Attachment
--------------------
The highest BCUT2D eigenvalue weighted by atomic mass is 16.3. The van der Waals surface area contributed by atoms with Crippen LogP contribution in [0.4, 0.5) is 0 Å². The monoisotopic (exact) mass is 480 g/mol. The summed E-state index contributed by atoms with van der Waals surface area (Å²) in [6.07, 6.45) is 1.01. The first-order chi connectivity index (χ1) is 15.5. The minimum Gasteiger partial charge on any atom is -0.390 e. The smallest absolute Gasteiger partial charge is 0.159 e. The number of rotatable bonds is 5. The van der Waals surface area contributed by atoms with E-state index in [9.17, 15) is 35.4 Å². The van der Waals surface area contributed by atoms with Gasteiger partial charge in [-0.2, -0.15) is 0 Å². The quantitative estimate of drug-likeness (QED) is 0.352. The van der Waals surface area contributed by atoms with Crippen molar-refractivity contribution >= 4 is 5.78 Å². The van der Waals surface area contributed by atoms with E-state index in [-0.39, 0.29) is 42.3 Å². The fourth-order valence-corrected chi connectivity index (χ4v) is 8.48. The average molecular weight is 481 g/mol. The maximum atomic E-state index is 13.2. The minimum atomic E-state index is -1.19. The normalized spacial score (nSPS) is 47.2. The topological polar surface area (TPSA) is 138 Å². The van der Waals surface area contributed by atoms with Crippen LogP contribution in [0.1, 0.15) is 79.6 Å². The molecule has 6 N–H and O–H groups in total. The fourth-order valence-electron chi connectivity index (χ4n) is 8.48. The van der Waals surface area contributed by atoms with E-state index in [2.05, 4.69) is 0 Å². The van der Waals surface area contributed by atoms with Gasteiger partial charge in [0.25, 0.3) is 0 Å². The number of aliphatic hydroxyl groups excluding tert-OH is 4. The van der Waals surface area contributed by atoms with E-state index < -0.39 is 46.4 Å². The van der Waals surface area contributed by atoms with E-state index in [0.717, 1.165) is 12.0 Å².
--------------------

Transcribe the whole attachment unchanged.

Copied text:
The highest BCUT2D eigenvalue weighted by atomic mass is 16.3. The van der Waals surface area contributed by atoms with Crippen LogP contribution in [0.4, 0.5) is 0 Å². The monoisotopic (exact) mass is 480 g/mol. The summed E-state index contributed by atoms with van der Waals surface area (Å²) in [6.07, 6.45) is 1.01. The first-order chi connectivity index (χ1) is 15.5. The minimum Gasteiger partial charge on any atom is -0.390 e. The smallest absolute Gasteiger partial charge is 0.159 e. The number of rotatable bonds is 5. The van der Waals surface area contributed by atoms with E-state index in [9.17, 15) is 35.4 Å². The van der Waals surface area contributed by atoms with Gasteiger partial charge in [-0.2, -0.15) is 0 Å². The quantitative estimate of drug-likeness (QED) is 0.352. The van der Waals surface area contributed by atoms with Crippen molar-refractivity contribution >= 4 is 5.78 Å². The van der Waals surface area contributed by atoms with E-state index in [-0.39, 0.29) is 42.3 Å². The fourth-order valence-corrected chi connectivity index (χ4v) is 8.48. The average molecular weight is 481 g/mol. The maximum atomic E-state index is 13.2. The minimum atomic E-state index is -1.19. The normalized spacial score (nSPS) is 47.2. The topological polar surface area (TPSA) is 138 Å². The van der Waals surface area contributed by atoms with Crippen LogP contribution in [0.1, 0.15) is 79.6 Å². The molecule has 6 N–H and O–H groups in total. The fourth-order valence-electron chi connectivity index (χ4n) is 8.48. The van der Waals surface area contributed by atoms with E-state index in [2.05, 4.69) is 0 Å². The van der Waals surface area contributed by atoms with Gasteiger partial charge in [0.25, 0.3) is 0 Å². The number of aliphatic hydroxyl groups excluding tert-OH is 4. The van der Waals surface area contributed by atoms with E-state index < -0.39 is 46.4 Å². The van der Waals surface area contributed by atoms with E-state index in [0.717, 1.165) is 12.0 Å².